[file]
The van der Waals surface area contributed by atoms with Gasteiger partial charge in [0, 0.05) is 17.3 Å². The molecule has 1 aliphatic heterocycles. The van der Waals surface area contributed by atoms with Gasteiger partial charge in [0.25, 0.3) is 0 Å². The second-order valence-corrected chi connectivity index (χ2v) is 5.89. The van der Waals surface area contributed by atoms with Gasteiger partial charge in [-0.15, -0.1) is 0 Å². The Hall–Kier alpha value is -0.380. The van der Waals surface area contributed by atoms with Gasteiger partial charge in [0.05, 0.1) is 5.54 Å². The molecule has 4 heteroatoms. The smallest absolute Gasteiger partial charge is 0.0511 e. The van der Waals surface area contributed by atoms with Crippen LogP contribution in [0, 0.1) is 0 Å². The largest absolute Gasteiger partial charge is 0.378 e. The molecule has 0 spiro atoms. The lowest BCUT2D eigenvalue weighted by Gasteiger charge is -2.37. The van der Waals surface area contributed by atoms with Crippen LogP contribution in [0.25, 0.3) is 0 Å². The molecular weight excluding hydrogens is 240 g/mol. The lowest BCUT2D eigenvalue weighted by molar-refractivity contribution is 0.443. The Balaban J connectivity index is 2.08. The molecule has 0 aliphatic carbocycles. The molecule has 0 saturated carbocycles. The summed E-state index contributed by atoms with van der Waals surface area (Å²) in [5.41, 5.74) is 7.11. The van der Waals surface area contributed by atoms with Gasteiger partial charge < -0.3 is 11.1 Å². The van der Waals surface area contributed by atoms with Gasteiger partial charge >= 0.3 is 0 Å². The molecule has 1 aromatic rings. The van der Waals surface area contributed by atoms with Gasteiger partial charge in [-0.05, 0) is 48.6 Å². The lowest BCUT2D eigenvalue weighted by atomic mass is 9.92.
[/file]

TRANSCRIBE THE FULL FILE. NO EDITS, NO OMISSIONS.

The van der Waals surface area contributed by atoms with Gasteiger partial charge in [0, 0.05) is 17.3 Å². The molecule has 1 aliphatic heterocycles. The van der Waals surface area contributed by atoms with Gasteiger partial charge in [0.25, 0.3) is 0 Å². The second-order valence-corrected chi connectivity index (χ2v) is 5.89. The van der Waals surface area contributed by atoms with Gasteiger partial charge in [-0.15, -0.1) is 0 Å². The Hall–Kier alpha value is -0.380. The van der Waals surface area contributed by atoms with Gasteiger partial charge in [0.05, 0.1) is 5.54 Å². The molecule has 4 heteroatoms. The smallest absolute Gasteiger partial charge is 0.0511 e. The van der Waals surface area contributed by atoms with Crippen LogP contribution in [0, 0.1) is 0 Å². The largest absolute Gasteiger partial charge is 0.378 e. The molecule has 0 spiro atoms. The lowest BCUT2D eigenvalue weighted by Gasteiger charge is -2.37. The van der Waals surface area contributed by atoms with Crippen LogP contribution in [0.25, 0.3) is 0 Å². The molecular weight excluding hydrogens is 240 g/mol. The lowest BCUT2D eigenvalue weighted by molar-refractivity contribution is 0.443. The Balaban J connectivity index is 2.08. The molecule has 0 aliphatic carbocycles. The molecule has 0 saturated carbocycles. The summed E-state index contributed by atoms with van der Waals surface area (Å²) in [5.41, 5.74) is 7.11. The van der Waals surface area contributed by atoms with Gasteiger partial charge < -0.3 is 11.1 Å². The van der Waals surface area contributed by atoms with Gasteiger partial charge >= 0.3 is 0 Å². The molecule has 1 aromatic rings. The van der Waals surface area contributed by atoms with Gasteiger partial charge in [-0.05, 0) is 48.6 Å². The lowest BCUT2D eigenvalue weighted by atomic mass is 9.92.